1. Thanks for sharing, Mollie! Glad to hear you had fun with this recipe – thank you for participating!

  14. I make similar biscuits using jelly jam every year for Christmas – a family favourite. I love the look of these ones though, so will give them a go and see if they taste as good as they look!

  15. Made these last night – I love that my kids had enough leftover Halloween candy that we could make these without shopping for ingredients! They enjoyed getting to help too! I normally get nervous baking something new for the first time with kids at my side, but this was easy and fun for them too. My daughter especially loved watching the Jolly Ranchers melt in the oven. The cookies were tasty and unique, and the candy filling set up within a few minutes out of the oven. Not only are they fun and festive for the holidays, these would be a great additional treat at a birthday!

    1. What a fun activity for your kiddos 🙂 I agree, these would be a perfect addition to a birthday celebration! Thanks so much for participating, Amanda.

  16. These cookies are so pretty and easy! My kids were so excited to crush the candies. Thanks for a great recipe!!

  17. These cookies are so fun! So much fun to make and SO pretty!

  18. Loved these sugar cookies! I have been looking for a good sugar cookie recipe and the added sugar on top is perfect. The stained glass look was really pretty. I made snowflakes and trees and even tinted my egg white green to make the trees green. Fun to think of creative ideas. I also made the chocolate sugar cookies with crushed peppermint.
    This is my first baking challenge (but not my first recipe from Sally) and my 9 year old was so excited to hear I was doing a Baking Challenge with Sally that it was like I won the lottery. She said that Sally is the best baker! So, thank you, Sally, for doing a monthly challenge!

    1. Thank you for this incredibly thoughtful note, Jenn! I’m glad you decided to join your first baking challenge, and what delicious flavor combinations. I love the creativity! You and your daughter are the sweetest – thank you for following along and making my recipes!

      1. Sally, you made her day by replying and including her. Thank you!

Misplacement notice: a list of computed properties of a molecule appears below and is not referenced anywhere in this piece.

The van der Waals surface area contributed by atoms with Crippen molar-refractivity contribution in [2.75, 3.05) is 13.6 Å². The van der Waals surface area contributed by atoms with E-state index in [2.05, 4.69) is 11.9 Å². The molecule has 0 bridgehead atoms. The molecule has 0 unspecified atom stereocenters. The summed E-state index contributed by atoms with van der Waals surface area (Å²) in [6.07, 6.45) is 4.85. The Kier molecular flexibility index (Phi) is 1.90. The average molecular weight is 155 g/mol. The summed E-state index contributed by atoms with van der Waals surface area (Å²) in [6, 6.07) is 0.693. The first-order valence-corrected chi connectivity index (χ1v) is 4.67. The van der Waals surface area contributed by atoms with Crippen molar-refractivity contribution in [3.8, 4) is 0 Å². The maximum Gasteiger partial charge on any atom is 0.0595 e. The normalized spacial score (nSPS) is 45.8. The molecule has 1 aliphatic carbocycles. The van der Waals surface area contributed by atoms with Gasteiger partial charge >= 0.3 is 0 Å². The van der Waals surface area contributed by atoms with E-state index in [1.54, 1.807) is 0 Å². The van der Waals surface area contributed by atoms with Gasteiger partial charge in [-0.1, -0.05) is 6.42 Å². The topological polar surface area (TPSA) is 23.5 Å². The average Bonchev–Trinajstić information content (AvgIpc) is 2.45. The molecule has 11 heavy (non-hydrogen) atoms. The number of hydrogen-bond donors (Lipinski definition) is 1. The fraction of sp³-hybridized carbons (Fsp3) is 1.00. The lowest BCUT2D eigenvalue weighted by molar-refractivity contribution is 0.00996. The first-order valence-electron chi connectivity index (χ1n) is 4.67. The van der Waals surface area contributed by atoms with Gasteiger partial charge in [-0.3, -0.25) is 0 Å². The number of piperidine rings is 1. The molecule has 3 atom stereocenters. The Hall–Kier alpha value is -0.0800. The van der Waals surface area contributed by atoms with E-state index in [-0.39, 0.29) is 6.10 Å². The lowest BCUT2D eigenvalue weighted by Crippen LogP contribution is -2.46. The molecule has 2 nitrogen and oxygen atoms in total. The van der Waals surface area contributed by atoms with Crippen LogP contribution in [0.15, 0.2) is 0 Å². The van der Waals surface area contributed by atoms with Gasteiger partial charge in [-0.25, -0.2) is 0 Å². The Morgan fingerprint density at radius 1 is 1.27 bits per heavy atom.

19. This recipe was fun and easy! I love the idea of switching up the candies! I think peppermint candies would look beautiful! I definitely didn’t measure the flour correctly because I added a bunch after because it was too sticky! So fun though! I also love cutting cookies out!

    1. Peppermint candies would be lovely, especially with my Chocolate Sugar Cookies! Thank you for participating, Karah.

      1. That’s a great idea! Thank you!!

  20. Love how easy this recipe is. It look’s complicated but really not!

  21. Such a beautiful cookie Sally! I’ve completed every challenge this year and I loved being excited to wait what each challenge would be. Thank you for having me try so many new things I didn’t think was possible

    1. Thank you so much for participating in all my monthly challenges, Patricia – I truly appreciate it! Hope you enjoy this one 🙂

  22. Karilea Jo Cate says:

    These were so much fun to make! I found it easier to brush the cookies with water and dust with sugar before adding the candy into the cutouts. My cookies were pale as warned so I would definitely use an egg white instead of water next time. Also, don’t skip the sugar on top! I left it off a few to see how much of a difference it made and the ones with sugar were so much prettier!

    1. I’m glad you had fun with this challenge, Karilea – thank you for your participation and feedback!

  23. I really enjoyed making these cookies! I used crushed Life Savers, they made my kitchen smell like cherry Pop-Tarts (YUM!!) Mine did stick a bit to the parchment paper, but I was able to get most of them un-stuck without too much damage.

    1. I bet they were awesome with cherry Life Savers! Thanks for participating in this month’s challenge, Theresa 🙂

  24. Hi hope you are doing great
    Well I made these beautiful stained glass cookies last night ,and waited for the bright sun to shine early morning just to see the magic.
    Sending you the warmth of this sunlight straight from India…i always love your recipes and am so excited to be a part of it.

    Warm hUg from India
    Merry X mas

    1. Hi Sana, thank you for this kind and thoughtful note! I’m thrilled these cookies made your morning so special. Thank you for making and trusting my recipes, and happy holidays to you, too!

  25. What a fun recipe! I have always thought this kind of cookie looked like too much work so was pleasantly surprised to find how easy and fun it was to make. Great recipe for doing with kids as they can help sort and crush candies. My son loved doing these with me and has asked me to make them every year already. Thanks for a new family tradition!

    1. How sweet! I love that this recipe has already become a holiday tradition. Thank you for participating, Megan!

  26. Made these this morning. First time entering any kind of bake off!

    1. Thank you for participating, Katie – hope you enjoyed these and that you will join in on future challenges!

  27. I made these cookies this morning and they turned out great! They look so cool and were surprisingly quick and easy to put together. They taste delicious too!

  28. Noha Bham Nana says:

    These were so fun to make with my kids and tasted delicious! I was surprised at how good the candy, sugar cookie combo tasted!

  29. I’m a long time follower but just emailed my first picture! These stained glass cookies were so much fun to make.

    1. Thank you, Susan! Appreciate your participation and many years of loyal readership 🙂

  30. Sally,
    Can you use isomalt in replacement for the candy?

    1. Hi Kelly, I don’t recommend isomalt for the filling. Stick with hard candies.